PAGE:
At almost exactly 2 miles you will find a sturdy bridge crossing the creek you have been following as you have climbed to here. This is Cascade Creek and with the constant drop in elevation it is easy to see where the creek gets its name. After crossing Cascade Creek on the bridge the trail steepens and climbs through a series of switchbacks - the last steep climb. In about 3/4 of a mile the trail begins to flatten and even drops down a little. This is the last stretch is an easy hike to get to the lake. Lava Lake is nestled among the high mountain peaks that surround it and its a great place to spend some time enjoying nature.

Lava Lake in the Lee Metcalf Wilderness Gallatin National Forest
   There is a section of private land that is totally surrounded by National Forest right near Passage Creek Falls. When you reach this meadow the trail keeps you out of the private lands..
     For anglers, the 47 acre Lava Lake provides active fishing for foot-long wild rainbow trout and it is common to find one or more anglers enjoying the lake. There are a number of places to easily access the lake shore and it is possible to walk the shore all the way around the lake. Fishing Lava Lake is typical for Montana's mountain lakes. the fish are often aggressive feeders, especially early in the season. You can find out specific information about the fishing conditions at area fishing stores.

     Backpackers and overnight campers will find a number of suitable sites but be aware that there are special fire restrictions and you cannot build a campfire if you camp near the lake. The lake sits at 7,193 ft and even in the summer the nights can be cold.

     Lava Lake is known for its population of both chipmunks and rock pikas. Both of these small creatures abound in the rocky areas around the lake and will often boldly visit you to see if you have any food to offer them. Although these creatures may seem docile and friendly remember they are wild animals and will bite if they feel threatened.
Lava Lake Trail
   The Lava Lake Trail is often very rocky and can be hard to walk. Be sure to pay attention to where you place your feet as you hike.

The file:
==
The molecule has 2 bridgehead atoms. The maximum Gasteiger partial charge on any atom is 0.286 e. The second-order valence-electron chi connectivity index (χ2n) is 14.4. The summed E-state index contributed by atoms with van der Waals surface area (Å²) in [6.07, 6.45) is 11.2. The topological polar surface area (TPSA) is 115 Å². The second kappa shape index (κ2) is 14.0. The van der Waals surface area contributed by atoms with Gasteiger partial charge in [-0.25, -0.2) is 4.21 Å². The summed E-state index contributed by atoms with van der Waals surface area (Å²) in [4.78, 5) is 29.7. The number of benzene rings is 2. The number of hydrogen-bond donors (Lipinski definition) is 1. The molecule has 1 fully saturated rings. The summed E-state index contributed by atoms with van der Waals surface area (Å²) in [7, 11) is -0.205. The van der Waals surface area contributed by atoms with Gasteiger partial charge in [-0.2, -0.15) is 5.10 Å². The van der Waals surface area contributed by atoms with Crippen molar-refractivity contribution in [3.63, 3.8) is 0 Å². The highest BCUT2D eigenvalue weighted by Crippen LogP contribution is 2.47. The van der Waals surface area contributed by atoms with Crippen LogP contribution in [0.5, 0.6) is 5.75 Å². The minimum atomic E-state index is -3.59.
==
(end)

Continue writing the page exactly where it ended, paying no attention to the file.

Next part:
Lava Lake is typically the final destination for most hikers but some will continue on or make the lake a base camp for several days of exploring the mountains.  There are other trails in the area that are accessed from a branch of the trail that splits off just before the trail reaches the lake This trail heads to the south, away from the lake and toward the surrounding mountains. This is a good hiking trail but it is very steep and climbs nearly 2,000 feet in the next mile or so. Fortunately, after that climb the trail reaches the high country and hiking becomes easier. This is high altitude terrain is typically the realm of the backpacker and not usually visited by day hikers. In fact, I recommend that only expert hikers attempt the trails above Lava Lake.

A lone angler fishes on Lava LakeA lone angler tries his luck while fly fishing at Lava Lake
     Lava Lake is a very popular hike. The easy access and relatively short distance attract lots of hikers. Many hikers are from the Bozeman area but there are also lots of tourists who are directed to the trail. On a nice summer weekend day you may encounter as many as 20 parties on the trail or at the Lake. However, the trail tends to separate people and you are usually alone on the trail. Don't be surprised to find hikers sitting along side the trail waiting for their party to make it to the lake and pick them up on the way down. Although it is only a 3 mile hike, the unrelenting climb is too much for some hikers.

   The Lava Lake hike is really a great Montana hiking experience. Lava Lake is a beautiful mountain lake that showcases what the mountain high country is like. The trail is easy to find and easy to follow. Although it climbs steadily for its entire length, the trail is manageable for most hikers. If you are in the Bozeman/Big Sky area take the opportunity to try this hike and see for yourself why it is a favorite for many hikers.